In other online shopping news, Gilt Group relaunched its home site, Gilt Home, last week. Familiar brands like Missoni, Frette and Matouk are still being offered, but the site has been expanded to include lines previously only available to the trade, such as Stark rugs and Ted Boerner furniture, as well as full-priced luxury collections. There is also original editorial content overseen by former Domino editor-at-large Tom Delevan, and virtual “boutiques” curated by renowned interior designers like Bunny Williams, Alexa Hampton and Laura Kirar.
On the other end of the spectrum is one of our favorite discoveries, Bespoke Global. The brainchild of lighting designer Gwen Carlton, the website offers clients the opportunity to order custom-made pieces from an impressive roster of top-notch artists and designers like Michael Coffey, John Houshmand and Maki Yamamoto. Every step of the process, from requesting sketches to approving the design to video updates from the artist, is done online and overseen by Bespoke Global, making it possible to order extraordinary one-of-a-kind pieces from anywhere in the world.
March 21, 2011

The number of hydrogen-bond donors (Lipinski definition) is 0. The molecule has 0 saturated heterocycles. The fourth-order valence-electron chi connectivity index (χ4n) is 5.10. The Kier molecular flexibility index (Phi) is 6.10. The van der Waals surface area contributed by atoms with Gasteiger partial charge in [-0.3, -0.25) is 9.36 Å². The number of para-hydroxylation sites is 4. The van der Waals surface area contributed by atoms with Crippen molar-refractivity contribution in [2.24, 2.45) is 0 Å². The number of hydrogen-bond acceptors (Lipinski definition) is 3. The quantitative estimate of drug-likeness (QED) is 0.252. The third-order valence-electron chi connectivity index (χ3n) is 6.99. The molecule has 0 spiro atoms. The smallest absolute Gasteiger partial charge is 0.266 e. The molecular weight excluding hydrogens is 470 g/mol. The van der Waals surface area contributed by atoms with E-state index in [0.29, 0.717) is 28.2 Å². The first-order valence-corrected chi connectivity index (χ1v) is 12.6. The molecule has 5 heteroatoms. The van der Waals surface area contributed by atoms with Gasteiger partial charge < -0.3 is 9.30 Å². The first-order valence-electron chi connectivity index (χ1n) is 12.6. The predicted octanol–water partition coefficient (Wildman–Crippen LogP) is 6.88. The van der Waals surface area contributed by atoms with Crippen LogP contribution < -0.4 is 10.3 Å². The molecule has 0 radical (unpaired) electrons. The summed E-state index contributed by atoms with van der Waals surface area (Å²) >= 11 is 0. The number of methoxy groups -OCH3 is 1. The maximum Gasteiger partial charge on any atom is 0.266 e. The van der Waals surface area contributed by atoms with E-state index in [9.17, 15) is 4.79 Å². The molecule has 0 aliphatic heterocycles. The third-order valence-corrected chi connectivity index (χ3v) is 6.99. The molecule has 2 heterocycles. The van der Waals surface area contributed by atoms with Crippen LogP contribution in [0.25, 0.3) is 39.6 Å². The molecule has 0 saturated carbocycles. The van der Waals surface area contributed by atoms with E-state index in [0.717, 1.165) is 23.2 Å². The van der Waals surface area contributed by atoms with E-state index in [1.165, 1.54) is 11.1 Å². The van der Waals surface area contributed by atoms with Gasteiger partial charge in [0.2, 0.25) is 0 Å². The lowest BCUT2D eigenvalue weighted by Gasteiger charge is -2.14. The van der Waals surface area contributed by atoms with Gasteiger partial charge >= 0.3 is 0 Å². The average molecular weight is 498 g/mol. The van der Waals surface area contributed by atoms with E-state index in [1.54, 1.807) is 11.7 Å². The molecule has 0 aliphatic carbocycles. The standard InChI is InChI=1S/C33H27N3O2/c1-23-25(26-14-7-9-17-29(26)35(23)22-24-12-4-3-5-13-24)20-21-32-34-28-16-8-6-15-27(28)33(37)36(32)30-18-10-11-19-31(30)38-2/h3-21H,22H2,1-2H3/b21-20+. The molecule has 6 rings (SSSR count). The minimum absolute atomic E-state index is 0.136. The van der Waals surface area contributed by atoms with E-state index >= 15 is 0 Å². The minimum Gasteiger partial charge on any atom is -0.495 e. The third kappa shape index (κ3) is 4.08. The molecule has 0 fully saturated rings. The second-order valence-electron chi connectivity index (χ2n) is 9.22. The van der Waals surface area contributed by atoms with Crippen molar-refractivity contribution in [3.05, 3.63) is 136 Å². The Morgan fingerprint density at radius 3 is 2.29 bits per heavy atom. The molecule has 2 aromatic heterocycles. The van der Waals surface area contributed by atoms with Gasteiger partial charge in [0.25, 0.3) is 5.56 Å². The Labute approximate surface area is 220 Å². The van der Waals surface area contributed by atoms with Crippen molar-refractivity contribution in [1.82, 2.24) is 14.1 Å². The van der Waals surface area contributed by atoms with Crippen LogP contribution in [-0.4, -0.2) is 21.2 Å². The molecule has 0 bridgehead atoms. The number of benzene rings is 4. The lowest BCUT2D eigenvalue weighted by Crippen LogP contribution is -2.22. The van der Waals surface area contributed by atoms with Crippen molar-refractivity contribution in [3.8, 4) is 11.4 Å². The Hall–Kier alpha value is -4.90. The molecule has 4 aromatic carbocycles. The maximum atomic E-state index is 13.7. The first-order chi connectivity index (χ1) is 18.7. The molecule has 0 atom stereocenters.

This may be the first week of spring, but with a chilly mix of snow and rain enveloping the streets of Manhattan, it’s apparent that winter isn’t ready to go away just yet. This final cold stretch can feel like the longest of all, which is why there’s never been a better time for a nice, relaxing day at the spa. One of our favorite city options is the Spa-cation at The Peninsula New York, which, for $250, is also one of the best deals in town. In addition to a 60-minute treatment of choice—holistic massage, intensive facial or organic sunless tanning—guests have all-day access to the fitness center and classes, as well as use of the indoor pool, with panoramic views of Fifth Avenue from its perch on the 22nd floor. There’s also a delicious bento-box lunch, with choices like grilled beef sirloin with bok choy and poached salmon with roasted red pepper and Thai spices. We recommend getting there early to take advantage of the daily fitness classes—yoga, pilates, cardioblast—then following that with a relaxing treatment and finishing off with a poolside lunch. Who cares about the cold when you can have so much fun indoors? At 700 Fifth Ave.; 212-956-2888; peninsula.com.